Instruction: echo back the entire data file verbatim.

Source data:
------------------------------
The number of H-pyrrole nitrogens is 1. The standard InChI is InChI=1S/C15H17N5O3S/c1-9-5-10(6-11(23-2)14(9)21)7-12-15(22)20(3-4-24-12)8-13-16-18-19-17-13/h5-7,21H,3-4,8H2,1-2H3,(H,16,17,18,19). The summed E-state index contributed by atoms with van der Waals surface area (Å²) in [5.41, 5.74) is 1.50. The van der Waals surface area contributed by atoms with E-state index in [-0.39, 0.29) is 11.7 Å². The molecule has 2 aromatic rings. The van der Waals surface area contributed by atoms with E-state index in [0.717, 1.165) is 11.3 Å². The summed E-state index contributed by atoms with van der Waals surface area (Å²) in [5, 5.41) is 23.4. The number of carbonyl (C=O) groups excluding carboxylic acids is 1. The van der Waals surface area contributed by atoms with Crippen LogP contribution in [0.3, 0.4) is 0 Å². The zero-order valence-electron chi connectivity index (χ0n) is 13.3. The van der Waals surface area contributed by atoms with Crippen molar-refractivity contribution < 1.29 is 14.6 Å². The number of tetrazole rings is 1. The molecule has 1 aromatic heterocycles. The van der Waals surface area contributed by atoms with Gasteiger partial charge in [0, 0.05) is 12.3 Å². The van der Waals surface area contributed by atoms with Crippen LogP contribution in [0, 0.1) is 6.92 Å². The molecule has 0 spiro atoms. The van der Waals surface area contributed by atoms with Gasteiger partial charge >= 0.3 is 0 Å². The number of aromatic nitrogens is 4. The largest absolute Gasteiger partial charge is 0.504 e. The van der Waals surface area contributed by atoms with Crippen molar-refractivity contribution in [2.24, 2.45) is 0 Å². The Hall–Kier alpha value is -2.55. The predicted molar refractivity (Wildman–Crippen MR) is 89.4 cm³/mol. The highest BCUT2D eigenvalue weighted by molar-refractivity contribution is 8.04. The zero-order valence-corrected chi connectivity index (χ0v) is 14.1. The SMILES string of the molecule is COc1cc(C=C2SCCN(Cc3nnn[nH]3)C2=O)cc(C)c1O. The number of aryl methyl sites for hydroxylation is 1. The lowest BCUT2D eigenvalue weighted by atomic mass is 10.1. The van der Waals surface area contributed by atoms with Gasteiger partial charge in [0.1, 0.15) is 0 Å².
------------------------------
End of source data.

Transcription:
The number of H-pyrrole nitrogens is 1. The standard InChI is InChI=1S/C15H17N5O3S/c1-9-5-10(6-11(23-2)14(9)21)7-12-15(22)20(3-4-24-12)8-13-16-18-19-17-13/h5-7,21H,3-4,8H2,1-2H3,(H,16,17,18,19). The summed E-state index contributed by atoms with van der Waals surface area (Å²) in [5.41, 5.74) is 1.50. The van der Waals surface area contributed by atoms with E-state index in [-0.39, 0.29) is 11.7 Å². The molecule has 2 aromatic rings. The van der Waals surface area contributed by atoms with E-state index in [0.717, 1.165) is 11.3 Å². The summed E-state index contributed by atoms with van der Waals surface area (Å²) in [5, 5.41) is 23.4. The number of carbonyl (C=O) groups excluding carboxylic acids is 1. The van der Waals surface area contributed by atoms with Crippen LogP contribution in [0.3, 0.4) is 0 Å². The zero-order valence-electron chi connectivity index (χ0n) is 13.3. The van der Waals surface area contributed by atoms with Crippen molar-refractivity contribution < 1.29 is 14.6 Å². The number of tetrazole rings is 1. The molecule has 1 aromatic heterocycles. The van der Waals surface area contributed by atoms with Gasteiger partial charge in [0, 0.05) is 12.3 Å². The van der Waals surface area contributed by atoms with Crippen LogP contribution in [0, 0.1) is 6.92 Å². The molecule has 0 spiro atoms. The van der Waals surface area contributed by atoms with Gasteiger partial charge >= 0.3 is 0 Å². The number of aromatic nitrogens is 4. The largest absolute Gasteiger partial charge is 0.504 e. The van der Waals surface area contributed by atoms with Crippen molar-refractivity contribution in [2.24, 2.45) is 0 Å². The Hall–Kier alpha value is -2.55. The predicted molar refractivity (Wildman–Crippen MR) is 89.4 cm³/mol. The highest BCUT2D eigenvalue weighted by molar-refractivity contribution is 8.04. The zero-order valence-corrected chi connectivity index (χ0v) is 14.1. The SMILES string of the molecule is COc1cc(C=C2SCCN(Cc3nnn[nH]3)C2=O)cc(C)c1O. The number of aryl methyl sites for hydroxylation is 1. The lowest BCUT2D eigenvalue weighted by atomic mass is 10.1. The van der Waals surface area contributed by atoms with Gasteiger partial charge in [0.1, 0.15) is 0 Å².